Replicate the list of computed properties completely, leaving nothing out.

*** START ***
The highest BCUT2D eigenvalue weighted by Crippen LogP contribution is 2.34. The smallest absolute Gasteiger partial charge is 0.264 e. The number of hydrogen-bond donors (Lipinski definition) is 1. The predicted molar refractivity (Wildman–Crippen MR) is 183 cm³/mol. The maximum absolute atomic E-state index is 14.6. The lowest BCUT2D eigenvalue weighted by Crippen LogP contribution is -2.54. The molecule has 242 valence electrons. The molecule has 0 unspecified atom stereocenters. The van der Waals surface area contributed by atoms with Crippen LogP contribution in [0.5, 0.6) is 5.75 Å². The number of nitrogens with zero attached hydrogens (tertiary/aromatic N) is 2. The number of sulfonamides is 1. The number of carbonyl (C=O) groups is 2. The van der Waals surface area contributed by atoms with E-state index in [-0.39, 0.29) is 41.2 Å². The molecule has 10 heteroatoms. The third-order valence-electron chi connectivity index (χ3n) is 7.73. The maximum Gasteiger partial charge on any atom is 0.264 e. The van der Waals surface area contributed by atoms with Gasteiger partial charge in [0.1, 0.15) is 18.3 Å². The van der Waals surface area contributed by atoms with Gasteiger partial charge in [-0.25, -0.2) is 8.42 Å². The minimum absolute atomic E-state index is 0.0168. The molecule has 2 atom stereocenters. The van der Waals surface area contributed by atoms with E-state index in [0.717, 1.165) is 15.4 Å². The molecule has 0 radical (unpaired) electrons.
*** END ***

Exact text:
The highest BCUT2D eigenvalue weighted by Crippen LogP contribution is 2.34. The smallest absolute Gasteiger partial charge is 0.264 e. The number of hydrogen-bond donors (Lipinski definition) is 1. The predicted molar refractivity (Wildman–Crippen MR) is 183 cm³/mol. The maximum absolute atomic E-state index is 14.6. The lowest BCUT2D eigenvalue weighted by Crippen LogP contribution is -2.54. The molecule has 242 valence electrons. The molecule has 0 unspecified atom stereocenters. The van der Waals surface area contributed by atoms with Crippen LogP contribution in [0.5, 0.6) is 5.75 Å². The number of nitrogens with zero attached hydrogens (tertiary/aromatic N) is 2. The number of sulfonamides is 1. The number of carbonyl (C=O) groups is 2. The van der Waals surface area contributed by atoms with E-state index in [-0.39, 0.29) is 41.2 Å². The molecule has 10 heteroatoms. The third-order valence-electron chi connectivity index (χ3n) is 7.73. The maximum Gasteiger partial charge on any atom is 0.264 e. The van der Waals surface area contributed by atoms with Gasteiger partial charge in [0.1, 0.15) is 18.3 Å². The van der Waals surface area contributed by atoms with Gasteiger partial charge in [-0.25, -0.2) is 8.42 Å². The minimum absolute atomic E-state index is 0.0168. The molecule has 2 atom stereocenters. The van der Waals surface area contributed by atoms with E-state index in [0.717, 1.165) is 15.4 Å². The molecule has 0 radical (unpaired) electrons.